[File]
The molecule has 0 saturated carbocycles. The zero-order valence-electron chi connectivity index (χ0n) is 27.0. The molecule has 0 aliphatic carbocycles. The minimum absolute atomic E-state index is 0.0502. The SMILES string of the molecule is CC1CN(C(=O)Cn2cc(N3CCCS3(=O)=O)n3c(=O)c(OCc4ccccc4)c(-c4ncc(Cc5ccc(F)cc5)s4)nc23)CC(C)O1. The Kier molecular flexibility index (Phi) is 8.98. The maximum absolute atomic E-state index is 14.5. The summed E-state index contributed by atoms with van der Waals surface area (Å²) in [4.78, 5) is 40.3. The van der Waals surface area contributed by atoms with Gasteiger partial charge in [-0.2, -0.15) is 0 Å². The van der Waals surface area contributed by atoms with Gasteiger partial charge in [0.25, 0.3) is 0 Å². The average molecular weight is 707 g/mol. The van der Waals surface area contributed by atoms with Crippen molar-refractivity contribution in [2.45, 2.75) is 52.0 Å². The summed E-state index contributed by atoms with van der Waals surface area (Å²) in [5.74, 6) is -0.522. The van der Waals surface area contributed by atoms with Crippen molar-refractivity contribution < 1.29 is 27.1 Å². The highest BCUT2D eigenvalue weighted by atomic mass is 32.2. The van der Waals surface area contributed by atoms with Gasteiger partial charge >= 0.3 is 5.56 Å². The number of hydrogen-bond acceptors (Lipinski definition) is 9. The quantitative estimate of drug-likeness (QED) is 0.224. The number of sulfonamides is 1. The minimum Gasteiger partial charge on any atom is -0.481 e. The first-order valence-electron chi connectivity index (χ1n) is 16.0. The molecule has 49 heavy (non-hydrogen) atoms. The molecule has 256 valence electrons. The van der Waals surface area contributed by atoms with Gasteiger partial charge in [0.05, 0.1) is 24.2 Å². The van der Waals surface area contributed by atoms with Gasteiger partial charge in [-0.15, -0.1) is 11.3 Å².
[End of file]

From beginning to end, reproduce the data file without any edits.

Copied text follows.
The molecule has 0 saturated carbocycles. The zero-order valence-electron chi connectivity index (χ0n) is 27.0. The molecule has 0 aliphatic carbocycles. The minimum absolute atomic E-state index is 0.0502. The SMILES string of the molecule is CC1CN(C(=O)Cn2cc(N3CCCS3(=O)=O)n3c(=O)c(OCc4ccccc4)c(-c4ncc(Cc5ccc(F)cc5)s4)nc23)CC(C)O1. The Kier molecular flexibility index (Phi) is 8.98. The maximum absolute atomic E-state index is 14.5. The summed E-state index contributed by atoms with van der Waals surface area (Å²) in [4.78, 5) is 40.3. The van der Waals surface area contributed by atoms with Gasteiger partial charge in [-0.2, -0.15) is 0 Å². The van der Waals surface area contributed by atoms with Gasteiger partial charge in [0.25, 0.3) is 0 Å². The average molecular weight is 707 g/mol. The van der Waals surface area contributed by atoms with Crippen molar-refractivity contribution in [2.45, 2.75) is 52.0 Å². The summed E-state index contributed by atoms with van der Waals surface area (Å²) in [5.74, 6) is -0.522. The van der Waals surface area contributed by atoms with Crippen molar-refractivity contribution < 1.29 is 27.1 Å². The highest BCUT2D eigenvalue weighted by atomic mass is 32.2. The van der Waals surface area contributed by atoms with Gasteiger partial charge >= 0.3 is 5.56 Å². The number of hydrogen-bond acceptors (Lipinski definition) is 9. The quantitative estimate of drug-likeness (QED) is 0.224. The number of sulfonamides is 1. The minimum Gasteiger partial charge on any atom is -0.481 e. The first-order valence-electron chi connectivity index (χ1n) is 16.0. The molecule has 49 heavy (non-hydrogen) atoms. The molecule has 256 valence electrons. The van der Waals surface area contributed by atoms with Gasteiger partial charge in [0.05, 0.1) is 24.2 Å². The van der Waals surface area contributed by atoms with Gasteiger partial charge in [-0.15, -0.1) is 11.3 Å².